Beverage Brands Bet on Calming and Relaxing Products

Whether they’re baking bread or buying up their favorite childhood snacks, consumers are turning to food and beverage brands to relieve stress. We’re in a moment when shoppers are feeling a ton of pressure and anxiety, and beverage brands are seeing an opportunity to add functional products for relaxation in addition to their caffeinated, high-energy offerings.


Pepsi’s “Driftwell™” is a Hard Pivot from Caffeinated Sodas

Soda companies have been losing consumers for years as shoppers moved towards healthier, less sugary alternatives. This has forced major beverage companies like Pepsi to diversify their product portfolios in experimental and creative ways. This constant innovation allows them to stay on top of trends and satisfy consumers’ changing needs. The latest iteration of this is Pepsi’s new brand Driftwell™, a sleep aid that is planned for launch in early 2021.

Driftwell™ contains L-theanine, an amino acid found in green and black teas that scientists believe can act as a natural relaxant. Although this kind of product is still pretty niche in America, Coca-Cola launched their own “Sleep Water” product in Japan way back in 2016.


CBD Grows Up

CBD, one of the trendiest ingredients of the past few years, is getting a more mature image now that more shoppers are actively looking for products that relieve stress. Liweli™, a wellness company based out of New York, has just launched a line of water-soluble CBD drink mixes earlier this month. The brand has the kind of sleek, modern branding that other water enhancers like Mio have been using, with simple and approachable packaging that emphasizes the supposed functional benefits of CBD.

Recess, a CBD-infused sparkling water brand, also uses attractive minimalist packaging to communicate that their products help consumers stay “cool calm collected.” Although the brand launched back in 2018, the company has found that it resonates with consumers now more than ever.

The company’s original slogan was actually “an antidote to modern times,” and Recess’s CEO explained to Forbes just how prescient that turned out to be. “A global pandemic was not the modern times we had in mind, but the whole theory of Recess is that the world’s increasingly going crazy and it’s unsettling. We all need to take a recess throughout the day.”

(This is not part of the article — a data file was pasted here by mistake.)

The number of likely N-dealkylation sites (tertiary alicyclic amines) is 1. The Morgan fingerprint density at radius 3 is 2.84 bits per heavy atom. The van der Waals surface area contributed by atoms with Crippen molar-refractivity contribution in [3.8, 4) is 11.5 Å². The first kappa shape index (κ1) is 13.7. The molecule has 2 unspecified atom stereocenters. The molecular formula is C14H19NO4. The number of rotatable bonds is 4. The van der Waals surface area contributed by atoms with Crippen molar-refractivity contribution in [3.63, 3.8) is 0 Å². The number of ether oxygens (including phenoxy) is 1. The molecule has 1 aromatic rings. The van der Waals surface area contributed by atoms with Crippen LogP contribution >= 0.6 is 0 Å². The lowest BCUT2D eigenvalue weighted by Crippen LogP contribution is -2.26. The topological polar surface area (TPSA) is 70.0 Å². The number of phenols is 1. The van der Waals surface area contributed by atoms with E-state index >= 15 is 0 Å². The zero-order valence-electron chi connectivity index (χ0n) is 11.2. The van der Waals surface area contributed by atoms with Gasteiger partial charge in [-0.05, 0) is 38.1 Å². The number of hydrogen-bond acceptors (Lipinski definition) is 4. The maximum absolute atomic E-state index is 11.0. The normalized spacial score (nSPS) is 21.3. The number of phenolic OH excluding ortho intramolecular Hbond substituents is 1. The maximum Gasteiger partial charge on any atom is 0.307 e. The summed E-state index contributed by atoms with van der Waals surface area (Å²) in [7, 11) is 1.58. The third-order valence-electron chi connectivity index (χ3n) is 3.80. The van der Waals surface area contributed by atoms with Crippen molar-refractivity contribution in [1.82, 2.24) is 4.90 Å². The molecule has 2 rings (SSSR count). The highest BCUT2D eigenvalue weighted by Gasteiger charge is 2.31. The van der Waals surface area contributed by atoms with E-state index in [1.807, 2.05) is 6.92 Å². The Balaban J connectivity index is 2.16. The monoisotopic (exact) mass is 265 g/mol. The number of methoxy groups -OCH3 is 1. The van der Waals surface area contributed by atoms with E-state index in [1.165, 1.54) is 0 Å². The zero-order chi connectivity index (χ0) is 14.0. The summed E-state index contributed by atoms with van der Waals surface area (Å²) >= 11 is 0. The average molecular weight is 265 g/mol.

He went on to say that he sees major potential for the category as a whole to grow even beyond CBD. “We have a category forming with functional calming and relaxation beverages that probably within a ten-year period, is going to become bigger than energy drinks. And our business plan is to be the Red Bull® of that category,” he said.

This shift is something that we’re already seeing with debuts like Driftwell™, and it would be amazing to see such a specific category grow to something that could compete with energy products.


Demand for Tea Jumps at the Worst Time

Meanwhile, one of the oldest and most traditional calming beverages is seeing new demand at a difficult time. Tea consumption is on the rise, but labor shortages in areas hit especially hard by lockdown restrictions have crippled manufacturers’ capabilities. For example, Darjeeling, a major tea growing region in India, struggled to harvest their first two waves of seasonal crops this spring thanks to the pandemic.

This led to price hikes just as consumers started to replenish their tea stocks more frequently. According to Mashed, “quarantines and working from home now mean that tea stashes which used to last a while are being consumed much more quickly.”

Beyond the fact that tea offers relaxation at a time of high stress and anxiety, consumers across many different cultures believe that tea possesses health benefits that might help them fight off illness. When talking with Reuters, a representative used Russia as an example to explain that “demand for tea is higher than it was…tea in Russia has an image of a thing that, combined with lemon, boosts the immunity system.”

Right now, American consumers seem to mainly see calming and relaxing products as things that help them feel good. If they do come to understand stress reduction and good sleep as part of an overall wellness routine, we could see more of these products integrating vitamins and immunity-boosting ingredients. One thing is for sure – as everyday life gets more stressful, brands have an opportunity to be there for consumers that need something to help them unwind.

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